Thursday, November 1, 2007

State Justices allow new lethal injection method

By Paul Flemming Tallahassee bureau
Originally posted on November 01, 2007

TALLAHASSEE — The Florida Supreme Court on Thursday unanimously ruled that the state's new lethal injection methods, revised after a botched execution in December, are constitutional.

The decision clears the path for the Nov. 15 execution of Mark Schwab, whose appeals in a separate case were denied Thursday by the state's highest court.

The rulings will send Schwab, and Florida's lethal injection protocols, to federal courts. The U.S. Supreme Court has issued three stays of execution since September since it agreed to consider a Kentucky case and set standards on the constitutionality of lethal injection.

Lawyers for convicted murderer and child rapist Schwab in October argued that Florida's lethal injection methods are unconstitutional. They made oral arguments to the court on the same day justices heard Ian Deco Lightbourne's challenge to the state's procedures.

Calls to lawyers for Schwab and to Attorney General Bill McCollum were not immediately returned.

Schwab's is the first death warrant signed by Gov. Charlie Crist and the first in the state since a moratorium on executions was lifted following an inquiry into the December 2006 lethal injection of Angel Diaz. Diaz took nearly three times as long to die as previous executions. Autopsies showed that the three-drug cocktail Florida uses to carry out lethal injections were injected into tissue rather than directly into his veins.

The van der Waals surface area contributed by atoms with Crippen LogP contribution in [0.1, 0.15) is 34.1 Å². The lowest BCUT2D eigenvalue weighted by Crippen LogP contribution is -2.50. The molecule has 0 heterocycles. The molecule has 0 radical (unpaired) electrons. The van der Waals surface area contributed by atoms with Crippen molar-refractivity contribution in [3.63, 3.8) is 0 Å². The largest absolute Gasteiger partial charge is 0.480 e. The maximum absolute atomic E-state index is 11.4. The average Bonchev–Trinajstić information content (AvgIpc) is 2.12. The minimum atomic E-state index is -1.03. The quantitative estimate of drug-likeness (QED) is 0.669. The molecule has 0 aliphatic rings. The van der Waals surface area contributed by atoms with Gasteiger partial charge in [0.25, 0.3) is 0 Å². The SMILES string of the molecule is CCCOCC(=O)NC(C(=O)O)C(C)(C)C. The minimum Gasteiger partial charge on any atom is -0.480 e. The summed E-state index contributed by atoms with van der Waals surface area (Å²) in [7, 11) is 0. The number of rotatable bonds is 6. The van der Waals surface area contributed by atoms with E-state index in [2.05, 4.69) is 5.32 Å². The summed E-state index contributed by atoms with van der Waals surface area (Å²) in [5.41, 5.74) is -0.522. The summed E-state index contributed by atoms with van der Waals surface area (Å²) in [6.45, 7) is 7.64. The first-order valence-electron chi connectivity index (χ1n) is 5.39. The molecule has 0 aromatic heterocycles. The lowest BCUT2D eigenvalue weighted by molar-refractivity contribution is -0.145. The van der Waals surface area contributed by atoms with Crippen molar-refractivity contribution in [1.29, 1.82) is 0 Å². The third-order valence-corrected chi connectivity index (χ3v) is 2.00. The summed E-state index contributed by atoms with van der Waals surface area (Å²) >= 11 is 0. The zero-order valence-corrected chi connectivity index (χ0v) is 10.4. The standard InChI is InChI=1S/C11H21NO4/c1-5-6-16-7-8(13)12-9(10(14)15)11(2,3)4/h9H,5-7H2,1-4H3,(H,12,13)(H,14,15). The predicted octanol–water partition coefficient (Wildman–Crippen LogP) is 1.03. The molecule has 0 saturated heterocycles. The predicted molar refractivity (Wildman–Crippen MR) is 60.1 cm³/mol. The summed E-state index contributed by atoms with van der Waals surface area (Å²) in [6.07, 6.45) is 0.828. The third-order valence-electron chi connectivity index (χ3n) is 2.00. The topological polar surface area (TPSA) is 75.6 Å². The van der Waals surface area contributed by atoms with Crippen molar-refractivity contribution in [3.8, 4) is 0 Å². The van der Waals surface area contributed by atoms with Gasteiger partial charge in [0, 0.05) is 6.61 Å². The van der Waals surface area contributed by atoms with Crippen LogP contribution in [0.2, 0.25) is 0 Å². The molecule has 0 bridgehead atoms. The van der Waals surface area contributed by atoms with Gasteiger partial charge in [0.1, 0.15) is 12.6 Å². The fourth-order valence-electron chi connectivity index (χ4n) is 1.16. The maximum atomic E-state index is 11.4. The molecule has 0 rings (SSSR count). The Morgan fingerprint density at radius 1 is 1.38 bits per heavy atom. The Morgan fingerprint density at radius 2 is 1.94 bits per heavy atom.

The Florida Supreme Court Thursday said new training and procedures established by the Department of Corrections are sufficient.

"This Court's obligation is to ensure that the method used to execute a person in Florida does not constitute cruel and unusual punishment," Thursday's ruling said.

Following Diaz's execution, then-Gov. Jeb Bush established a commission to study the state's methods, as did the Department of Corrections. Lower court hearings in Lightbourne's case on those findings and the state's response found the new procedures constitutional.

"Our precedent makes clear that this Court's role is not to micromanage the executive branch in fulfilling its own duties relating to executions," the Florida Supreme Court's Lightbourne ruling said.

The court concluded that the state had met its constitutional requirements:

"After Diaz's execution, the DOC added additional safeguards into the protocol to ensure the inmate will be unconscious before the execution proceeds. In light of these additional safeguards and the amount of the sodium pentothal used, which is a lethal dose in itself, we conclude that Lightbourne has not shown a substantial, foreseeable or unnecessary risk of pain in the DOC's procedures for carrying out the death penalty through lethal injection that would violate the Eighth Amendment protections."

The Lightbourne decision was reflected in Schwab's case and was key to the court denying his appeals.

Schwab kidnapped, raped, tortured and murdered 11-year-old Junny Rios-Martinez of Cocoa on April 18, 1991. Just a month earlier, Schwab was released from prison after serving less than half of an eight-year sentence for raping a 13-year-old boy in Cocoa Beach.

In its decision denying Schwab's appeals, the Florida Supreme Court said changes the state has made to its lethal injection protocols meet constitutional standards.

"Moreover, the protocol has been amended since Diaz's execution so that the warden will ensure that the inmate is unconscious before the pancurionium bromide and the potassium chloride are injected," the court wrote.

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